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Madan's "Lessons in Elementary
Dynamics" (S392: 1886)

Editor Charles H. Smith's Note: A book review printed on page 51 of the 18 November 1886 issue of Nature. To link directly to this page, connect with: http://people.wku.edu/charles.smith/wallace/S392.htm

Lessons in Elementary Dynamics. Arranged by H. G. Madan, M.A., Assistant Master in Eton College. Pp. 180. (Edinburgh: W. and R. Chambers, 1886.)

     In this little book the author has provided teachers of elementary mechanics with a rich storehouse of materials for experimental demonstrations, although the work is not quite satisfactory in some other respects. His endeavour has been to explain some of the properties of matter, Newton's laws of motion, and the modern conceptions of energy and work, in such a manner as involves only the most elementary knowledge of mathematics. Thus symbolical reasoning and formulæ are dispensed with, and nothing assumed beyond a knowledge of arithmetic and a little easy geometry. There is a successful attempt made to arouse a real interest in the subject by continual reference to phenomena of every-day life, and especially by illustrations drawn from the sports and games of the pupils. In some cases detailed instructions are given for performing the experiments. These are valuable, and similar aid might with advantage be provided in many other instances.

     The author is of opinion that mechanics ought to have the first place in a boy's scientific education. This position would be strengthened, if some series of simple experiments, to be performed by the pupils themselves, were provided, and regarded as essential.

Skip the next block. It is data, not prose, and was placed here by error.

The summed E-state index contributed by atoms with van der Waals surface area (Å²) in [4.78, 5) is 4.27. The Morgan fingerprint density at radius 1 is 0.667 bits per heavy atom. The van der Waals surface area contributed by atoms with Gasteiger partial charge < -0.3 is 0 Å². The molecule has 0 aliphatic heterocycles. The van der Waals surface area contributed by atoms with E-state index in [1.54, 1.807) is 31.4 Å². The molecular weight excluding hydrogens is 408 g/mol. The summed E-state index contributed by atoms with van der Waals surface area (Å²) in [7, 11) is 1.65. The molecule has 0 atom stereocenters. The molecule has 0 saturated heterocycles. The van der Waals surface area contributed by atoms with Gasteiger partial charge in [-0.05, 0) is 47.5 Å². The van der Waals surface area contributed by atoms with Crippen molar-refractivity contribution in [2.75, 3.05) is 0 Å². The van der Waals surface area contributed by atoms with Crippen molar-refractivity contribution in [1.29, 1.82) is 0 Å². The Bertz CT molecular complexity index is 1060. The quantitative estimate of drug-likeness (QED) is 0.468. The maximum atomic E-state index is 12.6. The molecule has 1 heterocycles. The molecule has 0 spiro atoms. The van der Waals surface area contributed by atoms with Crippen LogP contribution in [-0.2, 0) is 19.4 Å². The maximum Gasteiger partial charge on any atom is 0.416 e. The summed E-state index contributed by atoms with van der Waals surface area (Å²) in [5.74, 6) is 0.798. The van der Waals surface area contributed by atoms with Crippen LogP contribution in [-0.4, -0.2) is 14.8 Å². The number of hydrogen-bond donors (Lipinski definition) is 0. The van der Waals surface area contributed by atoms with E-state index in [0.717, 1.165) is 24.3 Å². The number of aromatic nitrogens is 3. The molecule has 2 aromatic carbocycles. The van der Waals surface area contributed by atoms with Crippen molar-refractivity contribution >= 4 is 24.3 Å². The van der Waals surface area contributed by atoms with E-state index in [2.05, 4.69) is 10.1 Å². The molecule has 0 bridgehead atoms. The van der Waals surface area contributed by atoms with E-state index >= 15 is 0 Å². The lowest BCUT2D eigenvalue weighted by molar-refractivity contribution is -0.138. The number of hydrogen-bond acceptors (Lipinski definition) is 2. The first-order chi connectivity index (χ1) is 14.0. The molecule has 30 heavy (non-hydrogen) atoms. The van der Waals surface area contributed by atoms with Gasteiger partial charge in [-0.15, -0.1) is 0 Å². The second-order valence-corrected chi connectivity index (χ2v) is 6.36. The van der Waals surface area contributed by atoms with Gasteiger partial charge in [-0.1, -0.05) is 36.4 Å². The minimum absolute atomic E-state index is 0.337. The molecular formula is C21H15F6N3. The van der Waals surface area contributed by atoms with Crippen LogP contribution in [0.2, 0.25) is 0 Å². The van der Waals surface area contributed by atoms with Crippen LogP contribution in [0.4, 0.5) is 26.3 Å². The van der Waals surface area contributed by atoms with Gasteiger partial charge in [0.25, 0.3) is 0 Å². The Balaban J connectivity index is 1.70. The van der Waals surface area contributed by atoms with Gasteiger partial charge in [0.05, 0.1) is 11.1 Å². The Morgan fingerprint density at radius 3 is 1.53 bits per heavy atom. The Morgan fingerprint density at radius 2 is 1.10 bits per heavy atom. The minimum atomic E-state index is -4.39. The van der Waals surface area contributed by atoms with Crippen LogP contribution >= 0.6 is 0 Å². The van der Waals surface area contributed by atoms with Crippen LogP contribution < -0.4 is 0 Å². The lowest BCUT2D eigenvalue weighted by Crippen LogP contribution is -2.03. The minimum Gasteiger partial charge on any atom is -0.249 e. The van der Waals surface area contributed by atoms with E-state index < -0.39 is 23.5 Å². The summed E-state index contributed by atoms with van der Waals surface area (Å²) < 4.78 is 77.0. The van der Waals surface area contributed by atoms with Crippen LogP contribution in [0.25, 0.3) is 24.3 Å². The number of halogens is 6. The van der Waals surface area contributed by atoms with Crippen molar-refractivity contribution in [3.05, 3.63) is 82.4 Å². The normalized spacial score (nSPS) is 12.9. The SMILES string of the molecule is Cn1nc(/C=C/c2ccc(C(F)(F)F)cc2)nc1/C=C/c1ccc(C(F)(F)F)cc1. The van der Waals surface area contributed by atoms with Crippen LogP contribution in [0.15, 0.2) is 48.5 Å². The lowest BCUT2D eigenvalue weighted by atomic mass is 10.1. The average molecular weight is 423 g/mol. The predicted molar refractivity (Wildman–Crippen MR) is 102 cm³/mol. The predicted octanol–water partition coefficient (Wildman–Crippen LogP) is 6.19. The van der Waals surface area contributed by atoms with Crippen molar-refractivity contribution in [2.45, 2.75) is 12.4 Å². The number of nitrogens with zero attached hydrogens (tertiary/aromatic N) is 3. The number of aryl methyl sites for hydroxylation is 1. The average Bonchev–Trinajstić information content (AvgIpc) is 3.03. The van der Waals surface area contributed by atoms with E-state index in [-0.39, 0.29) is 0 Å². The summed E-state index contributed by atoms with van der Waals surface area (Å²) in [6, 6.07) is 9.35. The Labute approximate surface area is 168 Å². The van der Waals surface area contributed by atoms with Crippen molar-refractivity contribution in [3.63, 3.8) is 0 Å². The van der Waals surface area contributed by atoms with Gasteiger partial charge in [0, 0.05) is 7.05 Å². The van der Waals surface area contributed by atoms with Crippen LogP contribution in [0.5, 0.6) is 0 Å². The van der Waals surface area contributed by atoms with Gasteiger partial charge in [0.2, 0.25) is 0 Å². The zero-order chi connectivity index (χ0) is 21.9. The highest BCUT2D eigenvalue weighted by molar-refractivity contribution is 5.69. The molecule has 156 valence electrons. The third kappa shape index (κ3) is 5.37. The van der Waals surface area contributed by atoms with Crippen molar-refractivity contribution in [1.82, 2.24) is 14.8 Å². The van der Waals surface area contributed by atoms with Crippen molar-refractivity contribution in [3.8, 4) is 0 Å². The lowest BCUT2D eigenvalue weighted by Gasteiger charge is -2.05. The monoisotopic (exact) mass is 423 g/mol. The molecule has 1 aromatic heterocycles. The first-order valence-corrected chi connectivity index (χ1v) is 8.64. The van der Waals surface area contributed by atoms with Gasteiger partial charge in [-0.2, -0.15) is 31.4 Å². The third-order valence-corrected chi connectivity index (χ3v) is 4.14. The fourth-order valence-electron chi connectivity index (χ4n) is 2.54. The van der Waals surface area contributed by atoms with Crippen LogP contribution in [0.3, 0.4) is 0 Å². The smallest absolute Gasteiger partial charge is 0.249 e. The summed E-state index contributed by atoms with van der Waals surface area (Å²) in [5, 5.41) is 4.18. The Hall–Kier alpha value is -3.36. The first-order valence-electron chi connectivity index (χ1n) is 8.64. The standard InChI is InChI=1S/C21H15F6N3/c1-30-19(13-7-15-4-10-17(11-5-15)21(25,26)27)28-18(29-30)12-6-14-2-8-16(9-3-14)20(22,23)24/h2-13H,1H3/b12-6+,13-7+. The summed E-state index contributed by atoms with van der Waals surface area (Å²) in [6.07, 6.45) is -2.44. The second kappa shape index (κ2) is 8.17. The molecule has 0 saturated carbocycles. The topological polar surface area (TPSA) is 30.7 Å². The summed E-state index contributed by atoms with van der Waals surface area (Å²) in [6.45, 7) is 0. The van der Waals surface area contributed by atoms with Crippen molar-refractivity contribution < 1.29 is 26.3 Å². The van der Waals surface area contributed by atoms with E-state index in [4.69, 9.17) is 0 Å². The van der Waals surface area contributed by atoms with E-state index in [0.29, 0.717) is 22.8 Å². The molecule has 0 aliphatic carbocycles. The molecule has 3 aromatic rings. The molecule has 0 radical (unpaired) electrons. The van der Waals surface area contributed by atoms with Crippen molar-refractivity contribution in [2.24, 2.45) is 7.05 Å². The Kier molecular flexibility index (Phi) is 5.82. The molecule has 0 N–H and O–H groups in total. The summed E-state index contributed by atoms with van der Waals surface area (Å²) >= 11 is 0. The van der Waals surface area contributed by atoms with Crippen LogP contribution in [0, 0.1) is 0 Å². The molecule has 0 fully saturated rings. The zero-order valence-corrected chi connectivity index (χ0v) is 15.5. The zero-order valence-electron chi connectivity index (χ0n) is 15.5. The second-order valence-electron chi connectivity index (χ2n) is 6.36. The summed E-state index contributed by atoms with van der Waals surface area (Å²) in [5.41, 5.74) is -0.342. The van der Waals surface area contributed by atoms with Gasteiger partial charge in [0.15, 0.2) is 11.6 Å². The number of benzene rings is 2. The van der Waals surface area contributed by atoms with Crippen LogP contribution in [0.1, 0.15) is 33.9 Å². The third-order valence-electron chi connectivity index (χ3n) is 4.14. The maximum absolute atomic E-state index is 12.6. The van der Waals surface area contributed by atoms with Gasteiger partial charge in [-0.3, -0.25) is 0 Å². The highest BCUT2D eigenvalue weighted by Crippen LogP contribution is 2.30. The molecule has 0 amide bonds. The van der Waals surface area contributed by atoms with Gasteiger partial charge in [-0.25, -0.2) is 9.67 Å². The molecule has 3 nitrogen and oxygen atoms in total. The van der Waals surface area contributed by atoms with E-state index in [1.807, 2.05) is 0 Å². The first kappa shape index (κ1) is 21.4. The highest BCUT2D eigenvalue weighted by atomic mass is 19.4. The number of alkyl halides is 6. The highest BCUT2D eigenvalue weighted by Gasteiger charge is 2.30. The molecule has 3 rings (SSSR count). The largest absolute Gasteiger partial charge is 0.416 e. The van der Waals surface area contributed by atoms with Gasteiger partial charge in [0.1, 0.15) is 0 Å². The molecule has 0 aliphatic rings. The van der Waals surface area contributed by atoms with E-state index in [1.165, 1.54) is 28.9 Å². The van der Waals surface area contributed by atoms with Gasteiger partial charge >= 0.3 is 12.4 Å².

Some expressions, such as "above," "below," "on the same level," which are usually left undefined, have their exact scientific meaning pointed out. On the other hand, there is occasionally looseness and confusion in the use of technical terms. For example, in Section 103 we read: "Momentum is the term used to express the force with which anything is moving." In Section 159 we have the accurate statement that, by finding the momentum of a body, we learn what impulse has been applied to it: here the accepted expression for the time-integral of a force is used, but we do not notice any definition of the word "impulse"; and the exposition of the second law of motion appears vague in consequence. Similarly, the force exerted in throwing a cricket-ball is spoken of in Section 156, where the time-integral of the force is in question.

     Section 302 is devoted to the "exact valuation of the energy in a moving body," and the usual expression-- energy = ½ (mass x velocity2) --is obtained, but by a process which is at least startling. Witness these statements:--"If the work could be done in an instant, the energy would be exactly expressed by the product of the mass x velocity2;" and again, "The whole amount of work which a moving body can do in the time during which its motion is being stopped will correspond to the average or mean amount of energy between that which it has at the beginning of the time and that which it has at the end of the time." Unde, quo veni?

     After the preceding, it is a small matter to refer to Section 311, where this statement occurs: "The motion of the pendulum is an accelerated motion, and, as in all other uniformly accelerated motions, the spaces described are as the squares of the times." Here, of course the reasoning is fallacious; and, although the proof intended is sound, it involves the doctrine of limits, and wants development. It is surely better at this stage of the pupil's progress to rely on the experiments in Section 312.

     There is an appendix on the metric system, and, in conclusion, a dozen pages of questions and exercises on the several chapters of the book.

A. R. W.

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